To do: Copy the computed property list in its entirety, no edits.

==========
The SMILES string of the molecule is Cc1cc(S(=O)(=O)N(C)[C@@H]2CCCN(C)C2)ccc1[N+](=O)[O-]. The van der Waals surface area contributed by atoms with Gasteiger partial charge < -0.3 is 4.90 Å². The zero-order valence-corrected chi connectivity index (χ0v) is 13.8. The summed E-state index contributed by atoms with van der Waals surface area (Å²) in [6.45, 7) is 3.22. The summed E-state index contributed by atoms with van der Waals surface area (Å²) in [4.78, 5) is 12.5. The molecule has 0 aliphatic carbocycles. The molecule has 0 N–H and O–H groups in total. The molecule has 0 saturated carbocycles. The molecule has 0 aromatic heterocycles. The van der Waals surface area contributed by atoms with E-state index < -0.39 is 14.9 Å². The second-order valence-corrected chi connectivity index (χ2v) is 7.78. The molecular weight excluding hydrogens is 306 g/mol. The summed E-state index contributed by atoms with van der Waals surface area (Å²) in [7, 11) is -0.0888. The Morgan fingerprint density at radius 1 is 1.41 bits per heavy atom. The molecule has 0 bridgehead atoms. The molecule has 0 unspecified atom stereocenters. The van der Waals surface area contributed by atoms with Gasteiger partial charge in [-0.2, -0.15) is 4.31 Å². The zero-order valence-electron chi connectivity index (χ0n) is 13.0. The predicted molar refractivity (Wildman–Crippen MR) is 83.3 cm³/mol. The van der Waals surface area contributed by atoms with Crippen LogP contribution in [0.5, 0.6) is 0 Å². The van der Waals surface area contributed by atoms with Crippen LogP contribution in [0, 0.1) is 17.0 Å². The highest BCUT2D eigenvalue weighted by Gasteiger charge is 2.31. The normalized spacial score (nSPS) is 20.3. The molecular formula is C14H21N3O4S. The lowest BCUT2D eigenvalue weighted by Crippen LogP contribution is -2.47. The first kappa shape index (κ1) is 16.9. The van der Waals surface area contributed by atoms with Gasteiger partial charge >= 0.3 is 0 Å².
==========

The SMILES string of the molecule is Cc1cc(S(=O)(=O)N(C)[C@@H]2CCCN(C)C2)ccc1[N+](=O)[O-]. The van der Waals surface area contributed by atoms with Gasteiger partial charge < -0.3 is 4.90 Å². The zero-order valence-corrected chi connectivity index (χ0v) is 13.8. The summed E-state index contributed by atoms with van der Waals surface area (Å²) in [6.45, 7) is 3.22. The summed E-state index contributed by atoms with van der Waals surface area (Å²) in [4.78, 5) is 12.5. The molecule has 0 aliphatic carbocycles. The molecule has 0 N–H and O–H groups in total. The molecule has 0 saturated carbocycles. The molecule has 0 aromatic heterocycles. The van der Waals surface area contributed by atoms with E-state index < -0.39 is 14.9 Å². The second-order valence-corrected chi connectivity index (χ2v) is 7.78. The molecular weight excluding hydrogens is 306 g/mol. The summed E-state index contributed by atoms with van der Waals surface area (Å²) in [7, 11) is -0.0888. The Morgan fingerprint density at radius 1 is 1.41 bits per heavy atom. The molecule has 0 bridgehead atoms. The molecule has 0 unspecified atom stereocenters. The van der Waals surface area contributed by atoms with Gasteiger partial charge in [-0.2, -0.15) is 4.31 Å². The zero-order valence-electron chi connectivity index (χ0n) is 13.0. The predicted molar refractivity (Wildman–Crippen MR) is 83.3 cm³/mol. The van der Waals surface area contributed by atoms with Crippen LogP contribution in [0.5, 0.6) is 0 Å². The van der Waals surface area contributed by atoms with Crippen LogP contribution in [0, 0.1) is 17.0 Å². The highest BCUT2D eigenvalue weighted by Gasteiger charge is 2.31. The normalized spacial score (nSPS) is 20.3. The molecular formula is C14H21N3O4S. The lowest BCUT2D eigenvalue weighted by Crippen LogP contribution is -2.47. The first kappa shape index (κ1) is 16.9. The van der Waals surface area contributed by atoms with Gasteiger partial charge >= 0.3 is 0 Å².